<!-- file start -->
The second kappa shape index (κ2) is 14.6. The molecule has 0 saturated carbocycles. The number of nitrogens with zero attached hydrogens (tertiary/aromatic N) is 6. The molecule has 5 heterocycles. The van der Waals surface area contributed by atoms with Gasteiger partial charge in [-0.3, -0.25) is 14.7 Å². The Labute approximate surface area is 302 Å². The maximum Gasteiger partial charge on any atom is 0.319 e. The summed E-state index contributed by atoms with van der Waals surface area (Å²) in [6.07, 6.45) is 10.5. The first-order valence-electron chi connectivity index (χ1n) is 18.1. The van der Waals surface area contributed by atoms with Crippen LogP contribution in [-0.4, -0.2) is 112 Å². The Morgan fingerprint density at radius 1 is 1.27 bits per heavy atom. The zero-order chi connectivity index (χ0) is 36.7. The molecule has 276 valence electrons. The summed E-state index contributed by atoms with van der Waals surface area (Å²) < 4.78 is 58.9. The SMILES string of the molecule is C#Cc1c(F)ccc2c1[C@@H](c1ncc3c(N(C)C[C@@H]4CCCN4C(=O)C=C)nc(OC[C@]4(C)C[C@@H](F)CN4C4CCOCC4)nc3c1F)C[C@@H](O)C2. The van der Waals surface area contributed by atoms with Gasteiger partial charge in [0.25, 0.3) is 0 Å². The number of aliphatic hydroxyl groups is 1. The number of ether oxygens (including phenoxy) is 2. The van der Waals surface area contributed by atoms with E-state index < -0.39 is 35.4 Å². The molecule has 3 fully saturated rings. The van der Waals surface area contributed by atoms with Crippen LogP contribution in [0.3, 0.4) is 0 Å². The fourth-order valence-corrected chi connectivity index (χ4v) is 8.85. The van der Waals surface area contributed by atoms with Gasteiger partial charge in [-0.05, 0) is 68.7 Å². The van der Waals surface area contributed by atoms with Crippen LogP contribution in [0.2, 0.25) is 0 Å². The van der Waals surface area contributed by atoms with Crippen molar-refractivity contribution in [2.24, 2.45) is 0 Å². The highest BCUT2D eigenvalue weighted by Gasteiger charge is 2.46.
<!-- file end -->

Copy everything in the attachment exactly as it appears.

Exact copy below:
The second kappa shape index (κ2) is 14.6. The molecule has 0 saturated carbocycles. The number of nitrogens with zero attached hydrogens (tertiary/aromatic N) is 6. The molecule has 5 heterocycles. The van der Waals surface area contributed by atoms with Gasteiger partial charge in [-0.3, -0.25) is 14.7 Å². The Labute approximate surface area is 302 Å². The maximum Gasteiger partial charge on any atom is 0.319 e. The summed E-state index contributed by atoms with van der Waals surface area (Å²) in [6.07, 6.45) is 10.5. The first-order valence-electron chi connectivity index (χ1n) is 18.1. The van der Waals surface area contributed by atoms with Crippen LogP contribution in [-0.4, -0.2) is 112 Å². The Morgan fingerprint density at radius 1 is 1.27 bits per heavy atom. The zero-order chi connectivity index (χ0) is 36.7. The molecule has 276 valence electrons. The summed E-state index contributed by atoms with van der Waals surface area (Å²) < 4.78 is 58.9. The SMILES string of the molecule is C#Cc1c(F)ccc2c1[C@@H](c1ncc3c(N(C)C[C@@H]4CCCN4C(=O)C=C)nc(OC[C@]4(C)C[C@@H](F)CN4C4CCOCC4)nc3c1F)C[C@@H](O)C2. The van der Waals surface area contributed by atoms with Gasteiger partial charge in [0.25, 0.3) is 0 Å². The number of aliphatic hydroxyl groups is 1. The number of ether oxygens (including phenoxy) is 2. The van der Waals surface area contributed by atoms with E-state index < -0.39 is 35.4 Å². The molecule has 3 fully saturated rings. The van der Waals surface area contributed by atoms with Crippen LogP contribution in [0.3, 0.4) is 0 Å². The fourth-order valence-corrected chi connectivity index (χ4v) is 8.85. The van der Waals surface area contributed by atoms with Gasteiger partial charge in [-0.05, 0) is 68.7 Å². The van der Waals surface area contributed by atoms with Crippen LogP contribution in [0.2, 0.25) is 0 Å². The van der Waals surface area contributed by atoms with Crippen molar-refractivity contribution in [2.24, 2.45) is 0 Å². The highest BCUT2D eigenvalue weighted by Gasteiger charge is 2.46.